As part of our #BristolUniWomen campaign to mark International Women’s Day 2021, we’re meeting women from across the University of Bristol community who have been using their expertise to tackle the pandemic, from carrying out world-class research to helping on the frontline of the NHS.
Dr Nilu Ahmed is a Psychologist and Lecturer in Social Sciences. Her research includes mental health and understanding behaviour – topics which have really been in demand during the pandemic as anxiety and stress has soared and people have struggled with lockdown regulations.
Could you tell us a little more about how your research and expertise have been deployed during the COVID-19 pandemic?
I’m a psychologist and my research includes mental health and understanding behaviour. This has really been in demand during the pandemic as anxiety and stress has soared and people have struggled with lockdown regulations. I also work on race and inequalities, and Covid is highlighting racial inequalities, so I’ve been working with minority language press and community organisations to raise awareness, highlight the importance of staying well, and challenging misinformation about COVID-19. My media work has increased significantly since Covid, I have spoken about staying well, mental health, and understanding how Covid affects individual and social behaviour across television, radio, online, and print media.
What have been the biggest challenges or triumphs for you during the pandemic?
The biggest challenge has been not seeing family, friends, and colleagues. Since last March a few friends and family have had babies and it’s strange to not have met them yet. I was only six months into my job when we went in to lockdown so I didn’t know everyone at work yet, and have only met some colleagues online. The greatest triumph for me has been being invited by community organisations to talk to their members about health matters. I am so proud to be able to do this and I look forward to meeting them in person when it is safe to do so.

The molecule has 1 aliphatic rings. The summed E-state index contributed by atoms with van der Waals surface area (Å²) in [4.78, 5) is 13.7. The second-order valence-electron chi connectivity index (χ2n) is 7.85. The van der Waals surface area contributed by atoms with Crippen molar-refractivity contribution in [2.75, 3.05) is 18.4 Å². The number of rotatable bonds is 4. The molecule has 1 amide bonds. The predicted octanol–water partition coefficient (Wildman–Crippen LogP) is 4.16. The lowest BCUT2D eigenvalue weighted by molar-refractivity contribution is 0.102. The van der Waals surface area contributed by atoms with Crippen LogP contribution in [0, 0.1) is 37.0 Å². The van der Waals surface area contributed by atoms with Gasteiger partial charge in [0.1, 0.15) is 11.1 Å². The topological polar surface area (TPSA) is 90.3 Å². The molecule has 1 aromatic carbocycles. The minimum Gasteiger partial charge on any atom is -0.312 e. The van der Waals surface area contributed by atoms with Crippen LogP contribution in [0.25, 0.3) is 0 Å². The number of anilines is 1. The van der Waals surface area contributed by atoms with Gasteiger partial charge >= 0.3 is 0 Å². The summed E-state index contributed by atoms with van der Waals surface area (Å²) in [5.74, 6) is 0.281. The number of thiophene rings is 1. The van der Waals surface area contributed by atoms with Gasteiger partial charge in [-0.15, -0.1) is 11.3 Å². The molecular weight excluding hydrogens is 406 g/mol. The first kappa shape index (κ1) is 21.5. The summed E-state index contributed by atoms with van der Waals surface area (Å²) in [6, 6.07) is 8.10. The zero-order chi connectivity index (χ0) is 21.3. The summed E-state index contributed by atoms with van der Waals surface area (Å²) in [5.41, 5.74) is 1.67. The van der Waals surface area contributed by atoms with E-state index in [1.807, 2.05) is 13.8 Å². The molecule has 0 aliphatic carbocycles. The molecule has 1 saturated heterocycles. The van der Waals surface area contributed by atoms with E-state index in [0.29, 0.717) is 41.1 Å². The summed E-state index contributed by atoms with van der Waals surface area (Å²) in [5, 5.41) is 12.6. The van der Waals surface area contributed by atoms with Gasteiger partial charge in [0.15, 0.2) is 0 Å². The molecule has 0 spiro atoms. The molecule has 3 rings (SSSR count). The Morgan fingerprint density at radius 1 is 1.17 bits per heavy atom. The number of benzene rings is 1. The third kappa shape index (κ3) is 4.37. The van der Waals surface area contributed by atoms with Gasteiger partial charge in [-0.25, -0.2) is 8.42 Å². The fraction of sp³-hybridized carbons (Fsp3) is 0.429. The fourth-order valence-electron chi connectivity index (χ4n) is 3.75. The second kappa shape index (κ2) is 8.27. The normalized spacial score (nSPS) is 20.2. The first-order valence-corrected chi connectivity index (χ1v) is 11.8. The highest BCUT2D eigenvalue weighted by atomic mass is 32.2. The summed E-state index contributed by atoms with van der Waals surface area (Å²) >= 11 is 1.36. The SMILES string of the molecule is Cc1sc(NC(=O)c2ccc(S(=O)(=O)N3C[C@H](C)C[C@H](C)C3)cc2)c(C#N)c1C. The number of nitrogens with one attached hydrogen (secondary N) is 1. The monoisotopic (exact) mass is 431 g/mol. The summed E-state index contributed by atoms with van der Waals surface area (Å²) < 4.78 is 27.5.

What is it like being a woman in academia? Have there been times when you have either faced inequality or had to challenge it?
Being a woman in academia is tough, but being a minority woman is even tougher. I have had some very unpleasant experiences of direct and indirect racism which I haven’t always challenged because it felt unsafe to do so. In recent years I have committed to always challenging it – whether it is my own experience or to support others experiencing discrimination. This is not easy, but it is right for me. Wonderfully, the upshot of not tolerating racism was I moved to Bristol and am now in a university where I feel respected and valued. In Bristol, my office colleague, line manager, acting co-heads of school, and Faculty Dean are all female and it’s a very positive experience of being a woman in academia.
Which women have inspired you in your career?
My early career was very male dominated, and lacked female role models which is why I really want to be a role model for students and early career academics. Personally I have always admired strong smart females like Noor Inayat Khan, whose bravery in world war two is reminder of upholding truth, and an example of a holding multiple identities of Muslim, Asian, and British. Then there is Hedy Lamarr who challenged stereotypes by being a glamorous film star and an inventor who pioneered technology like WiFi that we cannot imagine life without today. And Jayaben Desai and other Asian women in the Grunwick factory protests who would picket in their saris. I took inspiration from their courage to stand up against injustice, and began to wear saris at work as an act of resistance against racism. Now my sari wearing is less about resistance and more about representation. More recently I am inspired by global leaders like Jacinda Arden, the Prime Minister of New Zealand who demonstrates how effective female leaders can be.
What advice would you give to your 13-year-old self?
Don’t worry so much – everything always works out. If you are given opportunities that you think you are not good enough to do, take them anyway even if you’re scared of failure – you won’t know till you try, and you might even surprise yourself. Always try to eat healthy, and practice more self care – that’s advice I could do with taking now!
What are you most proud of?
I took almost a decade out of my working life to be a full-time carer. There are times I feel behind my peers in my career, but I wouldn’t do anything differently. Of all the things I will ever do in my life, spending that time with my father will always be what I am proudest of.